The Expert report and the Danish Environmental Protection Agency's report on the total daily exposure of two-year-old children to combinations of endocrine disruptors led Denmark to raise the issue of combination effects at EU level. The initiative resulted in the Council (environment) adopting the Council's conclusions concerning the combination effects of chemicals .
As a follow-up to the Council's conclusions, the European Commission has begun a study into whether, and if so, how, existing legislation takes combination effects into consideration and has begun the preparation of a proposal for the way in which combination effects can be incorporated into relevant legislation in the future. As part of the work relating to combination effects, the European Commission has also commissioned a report on the scientific status of combination effects . This report has been assessed by the EU's three scientific committees. A draft of the opinion is available here .
Three types of combination effects
Different types of combination effects occur:
- Additive effect
- Antagonistic effect
- Synergistic effect
Additive effect means that the quantity of the substances in the mixture can essentially be added together. This would cause the same effects that would be expected based on the same quantity of the individual substances. In the event of exposure to four substances, for example, the mixture would have the same effects as a four-fold increase in the quantity of the individual substance. In other words, 1+1+1+1=4. However it cannot be assumed that the effect will always increase four-fold. This is partly because there is an upper limit for effects.
There is also a lower limit for effects. We are continually being exposed to small quantities of substances without suffering effects. However, the combined effect could be significant if we are simultaneously exposed to other substances with the same types of effects. If, for example, a person is exposed to four substances which individually would not have any effect, the total quantity of the substances could result in effects. In other words, 0+0+0+0 could = 3, when we consider effect.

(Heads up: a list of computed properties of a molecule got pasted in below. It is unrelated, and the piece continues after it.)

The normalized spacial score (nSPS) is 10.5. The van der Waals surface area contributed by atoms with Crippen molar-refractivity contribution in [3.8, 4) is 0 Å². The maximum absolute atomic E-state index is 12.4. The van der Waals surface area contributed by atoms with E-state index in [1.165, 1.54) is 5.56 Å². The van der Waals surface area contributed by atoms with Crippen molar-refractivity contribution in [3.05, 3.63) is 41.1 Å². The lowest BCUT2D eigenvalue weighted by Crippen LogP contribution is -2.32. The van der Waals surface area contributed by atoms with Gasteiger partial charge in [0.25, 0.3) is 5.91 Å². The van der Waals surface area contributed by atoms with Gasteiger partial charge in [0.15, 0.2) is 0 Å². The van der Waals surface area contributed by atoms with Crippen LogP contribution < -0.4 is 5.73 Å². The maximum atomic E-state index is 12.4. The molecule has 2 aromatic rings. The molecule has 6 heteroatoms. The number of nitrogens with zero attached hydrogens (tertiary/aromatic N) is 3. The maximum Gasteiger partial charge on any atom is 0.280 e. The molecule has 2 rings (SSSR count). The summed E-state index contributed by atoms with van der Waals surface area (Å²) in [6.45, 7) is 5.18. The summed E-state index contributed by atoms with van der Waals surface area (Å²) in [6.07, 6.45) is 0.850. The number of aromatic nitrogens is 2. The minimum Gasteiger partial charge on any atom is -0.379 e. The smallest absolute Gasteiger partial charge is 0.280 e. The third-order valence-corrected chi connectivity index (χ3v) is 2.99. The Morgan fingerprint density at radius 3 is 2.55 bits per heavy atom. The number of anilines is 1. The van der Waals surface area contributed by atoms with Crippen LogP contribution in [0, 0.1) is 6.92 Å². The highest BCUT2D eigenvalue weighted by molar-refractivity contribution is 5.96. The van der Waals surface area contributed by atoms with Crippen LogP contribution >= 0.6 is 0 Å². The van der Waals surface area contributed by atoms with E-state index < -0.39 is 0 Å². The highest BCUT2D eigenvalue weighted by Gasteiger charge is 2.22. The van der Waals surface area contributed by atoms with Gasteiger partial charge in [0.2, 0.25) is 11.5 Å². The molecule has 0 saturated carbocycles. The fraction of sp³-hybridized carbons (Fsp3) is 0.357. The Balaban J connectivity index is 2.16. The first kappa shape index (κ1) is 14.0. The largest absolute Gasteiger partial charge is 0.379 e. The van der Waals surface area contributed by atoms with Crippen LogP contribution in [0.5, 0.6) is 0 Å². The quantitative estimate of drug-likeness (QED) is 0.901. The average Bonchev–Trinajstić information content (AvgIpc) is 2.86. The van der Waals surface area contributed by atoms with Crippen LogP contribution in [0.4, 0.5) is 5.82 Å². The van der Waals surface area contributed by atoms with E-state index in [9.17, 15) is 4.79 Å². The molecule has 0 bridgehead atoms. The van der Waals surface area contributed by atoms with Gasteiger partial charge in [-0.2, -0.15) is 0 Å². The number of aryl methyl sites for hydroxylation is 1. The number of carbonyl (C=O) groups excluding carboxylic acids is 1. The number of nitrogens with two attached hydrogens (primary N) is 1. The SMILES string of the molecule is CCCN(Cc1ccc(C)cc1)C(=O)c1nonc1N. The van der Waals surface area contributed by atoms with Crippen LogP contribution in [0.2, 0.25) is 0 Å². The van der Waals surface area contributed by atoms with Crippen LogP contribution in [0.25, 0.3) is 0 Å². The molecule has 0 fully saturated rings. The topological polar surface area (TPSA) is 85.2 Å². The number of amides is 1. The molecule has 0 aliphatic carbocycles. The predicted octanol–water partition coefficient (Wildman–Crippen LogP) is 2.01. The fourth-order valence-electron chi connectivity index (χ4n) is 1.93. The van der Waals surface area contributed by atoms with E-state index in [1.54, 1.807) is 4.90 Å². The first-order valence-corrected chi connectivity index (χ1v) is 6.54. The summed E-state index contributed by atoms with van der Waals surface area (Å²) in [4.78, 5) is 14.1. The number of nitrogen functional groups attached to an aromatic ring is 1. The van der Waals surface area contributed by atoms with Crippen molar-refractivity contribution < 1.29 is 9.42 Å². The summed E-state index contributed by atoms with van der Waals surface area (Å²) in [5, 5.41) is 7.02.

The latest studies indicate that it is additive effects in particular that we see as combination effects.
Antagonistic effect means that the substances cancel out or reduce each other's effect. Being exposed to the two substances simultaneously is in this case less dangerous than would be expected on the basis of our existing knowledge of the effects of either single substance. In other words, 2+2=3.
Synergistic effect means that the substances reinforce each other's effect. This means that the effect of the substances when mixed is greater than expected. In this case, the risk of effects is greater for simultaneous exposure than for exposure to the substances as such. In other words, 2+2=7.
Conclusions from the Expert workshop on combination effects, January 2009 (in Danish)
Study of the exposure of two-year-old children to substances with endocrine-disrupting properties , 2009
Combined Actions and Interactions of Chemicals in Mixtures (pdf)
Danish Environmental Protection Agency and Danish Veterinary and Food Administration, 2003
Combination effects of pesticides
Pesticide research from the Danish Environmental Protection Agency, 98, 2006
Endocrine-disrupting effects of combinations of pesticides
Pesticide research from the Danish Environmental Protection Agency, 88, 2004